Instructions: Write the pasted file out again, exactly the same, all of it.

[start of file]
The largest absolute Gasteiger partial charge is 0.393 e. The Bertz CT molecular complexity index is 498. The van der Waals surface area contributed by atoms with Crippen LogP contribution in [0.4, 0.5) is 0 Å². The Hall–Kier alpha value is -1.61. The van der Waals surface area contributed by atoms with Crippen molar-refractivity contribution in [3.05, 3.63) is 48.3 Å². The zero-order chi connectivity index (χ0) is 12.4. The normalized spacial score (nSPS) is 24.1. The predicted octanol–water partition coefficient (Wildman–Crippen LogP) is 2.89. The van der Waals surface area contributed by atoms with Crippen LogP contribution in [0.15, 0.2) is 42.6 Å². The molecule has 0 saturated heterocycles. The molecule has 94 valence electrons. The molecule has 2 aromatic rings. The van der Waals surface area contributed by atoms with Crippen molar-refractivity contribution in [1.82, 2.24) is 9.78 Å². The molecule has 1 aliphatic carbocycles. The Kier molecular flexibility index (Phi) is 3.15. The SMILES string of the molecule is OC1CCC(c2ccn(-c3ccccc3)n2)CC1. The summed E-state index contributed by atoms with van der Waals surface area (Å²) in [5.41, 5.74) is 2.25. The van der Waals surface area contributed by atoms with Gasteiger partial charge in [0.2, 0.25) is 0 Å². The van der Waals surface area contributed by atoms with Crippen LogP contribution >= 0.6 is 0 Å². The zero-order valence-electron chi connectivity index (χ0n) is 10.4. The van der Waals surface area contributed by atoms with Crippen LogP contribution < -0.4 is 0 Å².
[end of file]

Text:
The largest absolute Gasteiger partial charge is 0.393 e. The Bertz CT molecular complexity index is 498. The van der Waals surface area contributed by atoms with Crippen LogP contribution in [0.4, 0.5) is 0 Å². The Hall–Kier alpha value is -1.61. The van der Waals surface area contributed by atoms with Crippen molar-refractivity contribution in [3.05, 3.63) is 48.3 Å². The zero-order chi connectivity index (χ0) is 12.4. The normalized spacial score (nSPS) is 24.1. The predicted octanol–water partition coefficient (Wildman–Crippen LogP) is 2.89. The van der Waals surface area contributed by atoms with Crippen LogP contribution in [0.15, 0.2) is 42.6 Å². The molecule has 0 saturated heterocycles. The molecule has 94 valence electrons. The molecule has 2 aromatic rings. The van der Waals surface area contributed by atoms with Crippen molar-refractivity contribution in [1.82, 2.24) is 9.78 Å². The molecule has 1 aliphatic carbocycles. The Kier molecular flexibility index (Phi) is 3.15. The SMILES string of the molecule is OC1CCC(c2ccn(-c3ccccc3)n2)CC1. The summed E-state index contributed by atoms with van der Waals surface area (Å²) in [5.41, 5.74) is 2.25. The van der Waals surface area contributed by atoms with Gasteiger partial charge in [0.2, 0.25) is 0 Å². The van der Waals surface area contributed by atoms with Crippen LogP contribution >= 0.6 is 0 Å². The zero-order valence-electron chi connectivity index (χ0n) is 10.4. The van der Waals surface area contributed by atoms with Crippen LogP contribution < -0.4 is 0 Å².